This exhibition is over.
Location: Museum MORE, Gorssel
Dutch Museum MORE is dedicating its summer exhibition to British painter Euan Uglow (1932-2000). This is the first time Uglow’s oeuvre will be showcased outside the United Kingdom. A selection of approximately 60 nudes, portraits, still lifes, landscapes and 20 drawings will provide a unique insight into Uglow’s obsessive search for absolute perception.
In consultation with renowned British art historian Catherine Lampert (former director of the Whitechapel Gallery) and with the blessing of the Euan Uglow Estate the museum is keen to celebrate his vigorous yet magical legacy.
Euan Uglow | Self-portrait after falling on nose | 1963 | Ruth Borchard Collection | courtesy Estate of Euan Uglow
Creative director of Museum MORE Ype Koopmans: “Uglow’s radical and experimental oeuvre can easily match the work of his celebrated compatriots Francis Bacon and Lucian Freud. Uglow however, liked to distance himself from the art world – he eschewed stardom – and primarily built a great reputation as a true artists’ artist”. Collectors such as popstar David Bowie and designer Paul Smith nonetheless, bought his art and increased his fame. As did the revelation that Cherie Booth, the then future Mrs. Blair, used to pose for him as a nude model.
The London artist was admired by colleagues because of his structured paintings full of controlled and therefore potent emotion. In love with geometry, Uglow painstakingly painted his subjects, using plumb lines and measuring rods in his studio, aiming ‘for a few magical moments’ in the process. The light had to be perfect, the proportions had to be perfect. His canvas divided in mathematical units. He was convinced his works were never finished, but merely ‘stopped’. For the time being.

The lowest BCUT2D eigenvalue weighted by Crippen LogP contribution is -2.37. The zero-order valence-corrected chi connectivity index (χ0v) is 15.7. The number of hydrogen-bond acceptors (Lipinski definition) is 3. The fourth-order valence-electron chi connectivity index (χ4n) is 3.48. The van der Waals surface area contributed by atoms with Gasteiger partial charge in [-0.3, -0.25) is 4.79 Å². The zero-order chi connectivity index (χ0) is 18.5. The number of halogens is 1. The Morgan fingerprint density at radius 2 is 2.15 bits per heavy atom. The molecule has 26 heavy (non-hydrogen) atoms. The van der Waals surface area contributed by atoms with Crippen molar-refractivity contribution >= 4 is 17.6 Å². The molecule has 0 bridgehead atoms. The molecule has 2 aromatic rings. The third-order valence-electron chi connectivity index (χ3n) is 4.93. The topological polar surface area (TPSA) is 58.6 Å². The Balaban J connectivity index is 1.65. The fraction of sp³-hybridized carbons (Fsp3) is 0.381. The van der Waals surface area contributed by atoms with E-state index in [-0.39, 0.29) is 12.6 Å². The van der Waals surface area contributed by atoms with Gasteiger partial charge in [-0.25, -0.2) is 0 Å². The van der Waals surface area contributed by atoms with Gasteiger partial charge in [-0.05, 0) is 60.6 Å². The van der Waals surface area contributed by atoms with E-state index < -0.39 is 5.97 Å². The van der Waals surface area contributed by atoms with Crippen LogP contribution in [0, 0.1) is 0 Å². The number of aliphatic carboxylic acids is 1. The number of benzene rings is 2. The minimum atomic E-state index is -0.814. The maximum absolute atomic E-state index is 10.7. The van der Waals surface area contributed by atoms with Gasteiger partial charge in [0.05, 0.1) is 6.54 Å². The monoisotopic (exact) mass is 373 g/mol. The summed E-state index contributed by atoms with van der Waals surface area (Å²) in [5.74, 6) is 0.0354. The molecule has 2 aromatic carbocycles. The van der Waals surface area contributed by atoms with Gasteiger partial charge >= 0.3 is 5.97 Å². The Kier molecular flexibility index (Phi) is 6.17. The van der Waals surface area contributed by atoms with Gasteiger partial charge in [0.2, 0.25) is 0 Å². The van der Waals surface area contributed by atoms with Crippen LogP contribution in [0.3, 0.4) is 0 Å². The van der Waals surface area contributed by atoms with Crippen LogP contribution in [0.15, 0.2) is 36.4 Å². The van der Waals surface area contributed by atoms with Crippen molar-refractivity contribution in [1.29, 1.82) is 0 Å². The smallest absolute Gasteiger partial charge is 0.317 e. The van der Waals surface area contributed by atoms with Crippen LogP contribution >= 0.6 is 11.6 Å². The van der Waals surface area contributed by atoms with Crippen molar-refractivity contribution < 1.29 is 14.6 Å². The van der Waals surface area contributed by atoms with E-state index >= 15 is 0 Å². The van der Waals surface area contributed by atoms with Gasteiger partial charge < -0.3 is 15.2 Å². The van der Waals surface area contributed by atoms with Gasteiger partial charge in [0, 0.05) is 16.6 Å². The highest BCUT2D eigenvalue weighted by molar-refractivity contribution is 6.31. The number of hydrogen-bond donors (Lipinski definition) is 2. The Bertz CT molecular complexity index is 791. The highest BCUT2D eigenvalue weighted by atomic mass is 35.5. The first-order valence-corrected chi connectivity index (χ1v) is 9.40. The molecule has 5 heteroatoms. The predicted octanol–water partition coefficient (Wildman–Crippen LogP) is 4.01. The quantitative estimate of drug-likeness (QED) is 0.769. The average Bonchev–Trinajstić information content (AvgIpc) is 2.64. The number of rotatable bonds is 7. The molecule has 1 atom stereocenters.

Euan Uglow | Curled nude on a stool | 1892-1983 | Hull City Museum and Art Gallery | courtesy Estate of Euan Uglow
Modelling for Uglow was no glamorous task. His models – whether objects or people – often posed for months or years on end. Standing, sitting or bending over in impossible positions. “A terrible commitment, I’m sure, but I can’t go any faster”, Uglow once said. With each new painting his ambition was to achieve absolute perception: “They’ve got to sing better. Each bit of colour has to ring clearly.” A masterly near-invisible brush stroke, construction, Uglow also knew his art history. Mr. Koopmans: “Beyond academic conventions, Uglow built on masters such as Morandi, Poussin and Pierro della Francesca and created a uniquely modern oeuvre with a strong, sculptural and monumental quality”.
Loans from amongst others Pallant House Gallery, The Hepworth Wakefield, Arts Council, Imperial War Museum, British Council, National Museum and Galleries of Wales, Ruth Borchard Collection, Southampton City Art Gallery, King’s College London, Victoria Gallery & Museum Liverpool, Ferens Art Gallery Hull and international private collections.